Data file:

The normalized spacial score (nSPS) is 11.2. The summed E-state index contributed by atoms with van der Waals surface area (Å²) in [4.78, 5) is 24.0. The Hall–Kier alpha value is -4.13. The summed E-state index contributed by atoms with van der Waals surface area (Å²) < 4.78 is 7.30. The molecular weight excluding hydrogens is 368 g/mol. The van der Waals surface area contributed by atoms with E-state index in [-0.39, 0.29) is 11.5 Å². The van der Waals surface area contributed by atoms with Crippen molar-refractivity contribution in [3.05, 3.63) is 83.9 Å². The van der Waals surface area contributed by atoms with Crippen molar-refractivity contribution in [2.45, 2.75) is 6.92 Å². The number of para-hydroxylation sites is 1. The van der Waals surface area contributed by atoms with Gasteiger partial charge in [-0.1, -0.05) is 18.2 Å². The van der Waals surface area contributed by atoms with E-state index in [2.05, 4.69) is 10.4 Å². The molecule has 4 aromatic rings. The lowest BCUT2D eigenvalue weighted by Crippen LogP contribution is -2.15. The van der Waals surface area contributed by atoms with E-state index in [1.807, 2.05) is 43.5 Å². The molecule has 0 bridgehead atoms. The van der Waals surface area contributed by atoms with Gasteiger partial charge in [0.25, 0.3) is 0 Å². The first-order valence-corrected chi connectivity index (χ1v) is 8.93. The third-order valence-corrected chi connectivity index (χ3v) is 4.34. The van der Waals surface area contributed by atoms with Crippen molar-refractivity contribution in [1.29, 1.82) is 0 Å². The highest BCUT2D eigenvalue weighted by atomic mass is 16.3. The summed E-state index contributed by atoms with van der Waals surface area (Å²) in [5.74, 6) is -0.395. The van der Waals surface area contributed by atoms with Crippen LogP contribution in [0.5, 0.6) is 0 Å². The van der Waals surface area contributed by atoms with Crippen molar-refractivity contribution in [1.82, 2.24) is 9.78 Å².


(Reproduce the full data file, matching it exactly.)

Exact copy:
The normalized spacial score (nSPS) is 11.2. The summed E-state index contributed by atoms with van der Waals surface area (Å²) in [4.78, 5) is 24.0. The Hall–Kier alpha value is -4.13. The summed E-state index contributed by atoms with van der Waals surface area (Å²) < 4.78 is 7.30. The molecular weight excluding hydrogens is 368 g/mol. The van der Waals surface area contributed by atoms with E-state index in [-0.39, 0.29) is 11.5 Å². The van der Waals surface area contributed by atoms with Crippen molar-refractivity contribution in [3.05, 3.63) is 83.9 Å². The van der Waals surface area contributed by atoms with Crippen molar-refractivity contribution in [2.45, 2.75) is 6.92 Å². The number of para-hydroxylation sites is 1. The van der Waals surface area contributed by atoms with Gasteiger partial charge in [-0.1, -0.05) is 18.2 Å². The van der Waals surface area contributed by atoms with E-state index in [2.05, 4.69) is 10.4 Å². The molecule has 4 aromatic rings. The lowest BCUT2D eigenvalue weighted by Crippen LogP contribution is -2.15. The van der Waals surface area contributed by atoms with E-state index in [1.807, 2.05) is 43.5 Å². The molecule has 0 bridgehead atoms. The van der Waals surface area contributed by atoms with Gasteiger partial charge in [0.25, 0.3) is 0 Å². The first-order valence-corrected chi connectivity index (χ1v) is 8.93. The third-order valence-corrected chi connectivity index (χ3v) is 4.34. The van der Waals surface area contributed by atoms with Crippen molar-refractivity contribution in [1.29, 1.82) is 0 Å². The highest BCUT2D eigenvalue weighted by atomic mass is 16.3. The summed E-state index contributed by atoms with van der Waals surface area (Å²) in [5.74, 6) is -0.395. The van der Waals surface area contributed by atoms with Crippen LogP contribution in [0.5, 0.6) is 0 Å². The van der Waals surface area contributed by atoms with Crippen molar-refractivity contribution in [1.82, 2.24) is 9.78 Å².